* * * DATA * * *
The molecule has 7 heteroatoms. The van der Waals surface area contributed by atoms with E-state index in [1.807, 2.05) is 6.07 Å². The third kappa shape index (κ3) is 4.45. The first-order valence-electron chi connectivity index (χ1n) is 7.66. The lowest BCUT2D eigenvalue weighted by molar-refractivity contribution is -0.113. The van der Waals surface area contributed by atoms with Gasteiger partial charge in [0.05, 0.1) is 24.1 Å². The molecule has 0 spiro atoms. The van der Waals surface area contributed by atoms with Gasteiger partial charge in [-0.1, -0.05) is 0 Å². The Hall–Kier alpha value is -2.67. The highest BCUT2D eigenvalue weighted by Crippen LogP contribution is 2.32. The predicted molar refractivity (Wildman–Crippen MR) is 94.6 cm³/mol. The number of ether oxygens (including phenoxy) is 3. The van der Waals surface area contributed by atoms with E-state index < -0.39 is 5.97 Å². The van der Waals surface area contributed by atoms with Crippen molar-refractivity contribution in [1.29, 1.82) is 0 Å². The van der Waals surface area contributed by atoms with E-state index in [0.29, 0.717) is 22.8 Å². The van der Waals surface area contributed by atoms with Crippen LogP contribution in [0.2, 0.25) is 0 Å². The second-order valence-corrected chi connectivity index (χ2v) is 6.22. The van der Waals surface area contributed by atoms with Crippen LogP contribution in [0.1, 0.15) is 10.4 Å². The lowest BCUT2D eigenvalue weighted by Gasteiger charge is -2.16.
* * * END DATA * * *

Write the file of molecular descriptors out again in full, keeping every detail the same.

The molecule has 7 heteroatoms. The van der Waals surface area contributed by atoms with E-state index in [1.807, 2.05) is 6.07 Å². The third kappa shape index (κ3) is 4.45. The first-order valence-electron chi connectivity index (χ1n) is 7.66. The lowest BCUT2D eigenvalue weighted by molar-refractivity contribution is -0.113. The van der Waals surface area contributed by atoms with Gasteiger partial charge in [0.05, 0.1) is 24.1 Å². The molecule has 0 spiro atoms. The van der Waals surface area contributed by atoms with Gasteiger partial charge in [-0.1, -0.05) is 0 Å². The Hall–Kier alpha value is -2.67. The highest BCUT2D eigenvalue weighted by Crippen LogP contribution is 2.32. The predicted molar refractivity (Wildman–Crippen MR) is 94.6 cm³/mol. The number of ether oxygens (including phenoxy) is 3. The van der Waals surface area contributed by atoms with E-state index < -0.39 is 5.97 Å². The van der Waals surface area contributed by atoms with Crippen molar-refractivity contribution in [1.29, 1.82) is 0 Å². The van der Waals surface area contributed by atoms with E-state index in [0.29, 0.717) is 22.8 Å². The van der Waals surface area contributed by atoms with Crippen LogP contribution in [0.2, 0.25) is 0 Å². The second-order valence-corrected chi connectivity index (χ2v) is 6.22. The van der Waals surface area contributed by atoms with Crippen LogP contribution in [0.1, 0.15) is 10.4 Å². The lowest BCUT2D eigenvalue weighted by Gasteiger charge is -2.16.